Are Pennsylvania’s public schools underfunded?
That’s been the central question in Pennsylvania politics for a half-dozen years. But from Gov. Tom Corbett’s first budget to Gov. Tom Wolf’s election — and since — myths have dominated the debate.
During his campaign, Wolf ran on the myth that his predecessor “cut $1 billion” from public schools. The reality, however, is federal funding always known to be temporary expired. Those funds were never designed to be included in the permanent education budget.
Late last year, Wolf claimed the legislature cut $95 million from education, when lawmakers actually voted to increase funding by $400 million.
Most recently, the governor threatened that 23,000 teachers will be laid off unless his budget is enacted. PolitiFact PA rated this claim “mostly false.”
But what about the big question: Are we underfunding public education?
The answer is simple: No. Any suggestion to the contrary belies the facts.
How can I be so confident? Both the federal government and the nation’s largest teachers’ union agree.
The National Center for Education Statistics (NCES) — a division of the U.S. Department of Education — ranks Pennsylvania’s per-student revenue 10th in the nation. Schools in the commonwealth receive $15,500 per student, roughly $3,400 more than the national average.
The National Education Association — a nationwide teachers’ union and a persistent advocate for increased education spending — goes even further, ranking Pennsylvania 6th in the nation in per-pupil revenue in 2014.
How does ranking in the top 20 percent — or higher — constitute a funding “crisis”?
Some say the problem is Pennsylvania’s state taxpayers don’t adequately support public schools, leaving local taxpayers on the hook.
While local school revenue is notably high (6th in the nation), state revenue per student also exceeds the national average — ranking 24th-highest in the country, according to NCES.
Why, then, does Gov. Wolf repeatedly claim Pennsylvania ranks 45th in state support of public schools? This rhetorical sleight-of-hand refers to education spending in percentages, not dollars.
Would you rather have 50 percent of a dime or 36 percent of a dollar? Right now, state taxpayers provide the latter, paying more than a third of a total figure that significantly exceeds the national average.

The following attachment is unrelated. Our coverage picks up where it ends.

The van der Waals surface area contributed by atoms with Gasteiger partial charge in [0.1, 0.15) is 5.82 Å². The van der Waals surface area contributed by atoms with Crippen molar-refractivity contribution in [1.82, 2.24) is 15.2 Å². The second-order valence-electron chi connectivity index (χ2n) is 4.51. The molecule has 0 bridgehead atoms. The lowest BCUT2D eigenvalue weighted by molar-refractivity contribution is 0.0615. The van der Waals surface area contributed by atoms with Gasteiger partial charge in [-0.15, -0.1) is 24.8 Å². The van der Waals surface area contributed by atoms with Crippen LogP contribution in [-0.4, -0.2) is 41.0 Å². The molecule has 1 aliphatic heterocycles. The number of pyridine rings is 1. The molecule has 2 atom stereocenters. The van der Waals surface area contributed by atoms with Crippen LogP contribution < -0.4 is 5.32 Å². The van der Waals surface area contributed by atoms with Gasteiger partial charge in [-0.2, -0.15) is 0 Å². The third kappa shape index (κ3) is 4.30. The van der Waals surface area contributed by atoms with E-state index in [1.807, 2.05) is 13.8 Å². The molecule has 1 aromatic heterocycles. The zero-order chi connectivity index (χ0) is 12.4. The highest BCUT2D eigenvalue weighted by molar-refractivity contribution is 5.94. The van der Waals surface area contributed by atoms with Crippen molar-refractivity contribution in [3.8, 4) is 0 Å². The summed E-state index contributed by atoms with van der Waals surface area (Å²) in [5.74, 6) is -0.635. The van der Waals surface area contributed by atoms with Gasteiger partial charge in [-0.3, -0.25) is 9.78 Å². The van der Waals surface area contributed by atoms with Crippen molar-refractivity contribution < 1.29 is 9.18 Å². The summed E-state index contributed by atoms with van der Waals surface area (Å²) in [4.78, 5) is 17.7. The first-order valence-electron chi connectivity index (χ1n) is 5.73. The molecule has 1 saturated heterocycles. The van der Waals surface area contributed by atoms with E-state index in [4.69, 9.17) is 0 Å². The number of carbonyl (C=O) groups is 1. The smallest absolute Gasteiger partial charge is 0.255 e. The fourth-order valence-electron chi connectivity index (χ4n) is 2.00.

You’ve probably heard about Pennsylvania’s largest-in-the-nation funding gap between wealthy and poor districts. Isn’t that reason enough to boost funding? While the discrepancies in district spending are higher in Pennsylvania than in other states, there is more to the story.
The NCES recently organized each state’s school districts into four quartiles of family income. In each quartile — even among high-poverty districts — Pennsylvania exceeds the national average in spending per student. The discrepancy arises only because some affluent Pennsylvania districts raise enormous levels of local taxes to fund their schools.
Clearly, funding isn’t the problem. That does not mean change isn’t needed to ensure money meant for education actually supports education.
The current method for distributing school funding is too rigid and fails to account for enrollment changes or students’ unique learning needs. If we want to get dollars to students who need them, a new funding formula — like what a bipartisan commission proposed last year — is critical.
Last summer, Wolf vetoed a budget plan that would have enacted the formula.
What’s more, each year, skyrocketing pension payments consume a growing chunk of education spending.
Ask any school board member the biggest cost driver in education, and they’ll point to pensions without batting an eye.
Unfortunately, Wolf vetoed a pension reform bill that would have helped control these costs in the future.
Still another way to make sure funding reaches students is through school choice, funded by tax credit scholarship programs. Sadly, Wolf froze these programs until the last possible second in 2015, which threatened many schools’ very existence. And Wolf continues to be a staunch opponent of choice, targeting public charter and cyber schools for funding cuts.
Here’s the upshot: The next time you hear claims that the commonwealth underfunds education, look beyond the rhetoric to the facts.
Can Pennsylvania do better when it comes to educating our children? Absolutely. But playing “myths for money” will never lead to real solutions for families and students.
James Paul is a senior policy analyst for the Commonwealth Foundation (CommonwealthFoundation.org), Pennsylvania’s free market think tank.